Title: The Pan-STARRS Survey Telescope Project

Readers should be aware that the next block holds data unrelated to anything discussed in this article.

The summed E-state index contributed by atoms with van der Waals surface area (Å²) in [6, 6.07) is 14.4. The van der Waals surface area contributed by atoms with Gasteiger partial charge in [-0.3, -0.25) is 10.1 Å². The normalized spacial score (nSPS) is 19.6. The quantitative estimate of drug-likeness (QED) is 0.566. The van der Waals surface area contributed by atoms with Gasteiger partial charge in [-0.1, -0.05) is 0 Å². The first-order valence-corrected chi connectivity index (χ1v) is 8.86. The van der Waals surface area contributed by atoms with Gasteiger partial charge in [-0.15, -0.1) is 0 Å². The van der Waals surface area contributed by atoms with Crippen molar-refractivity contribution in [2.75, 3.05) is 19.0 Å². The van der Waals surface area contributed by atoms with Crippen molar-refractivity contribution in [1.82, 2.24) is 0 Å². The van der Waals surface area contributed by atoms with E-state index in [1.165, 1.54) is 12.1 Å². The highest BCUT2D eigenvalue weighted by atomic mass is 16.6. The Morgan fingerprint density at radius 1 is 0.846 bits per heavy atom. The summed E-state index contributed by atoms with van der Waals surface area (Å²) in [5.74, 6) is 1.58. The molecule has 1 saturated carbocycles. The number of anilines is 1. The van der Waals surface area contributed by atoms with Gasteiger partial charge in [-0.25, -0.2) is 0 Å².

The Institute for Astronomy at the University of Hawaii is developing a large optical/near-IR survey telescope system; the Panoramic Survey Telescope and Rapid Response System. Pan-STARRS will consist of an array of four 1.8m telescopes with very large (7 square degree) field of view, giving it an etendue larger than all existing survey instruments combined. Each telescope will be equipped with a 1.4 billion pixel CCD camera with low noise and rapid read-out, and the data will be reduced in near real time to produce both a cumulative image of the static sky and difference images, from which transient, moving and variable objects can be detected. Pan-STARRS will be able to scan the entire visible sky to approximately 24th magnitude in less than a week, and this unique combination of sensitivity and cadence will open up many new possibilities in time domain astronomy. A major goal for the project is to survey potentially dangerous asteroids, where Pan-STARRS will be able to detect most objects down to 300m size, much smaller than the km size objects accessible to existing search programs. In addition, the Pan-STARRS data will used to address a wide range of astronomical problems in the Solar System, the Galaxy, and the Cosmos at large. In this talk I will describe the science drivers for the project; the technical design; and give an update on the current status and future time-line of the project.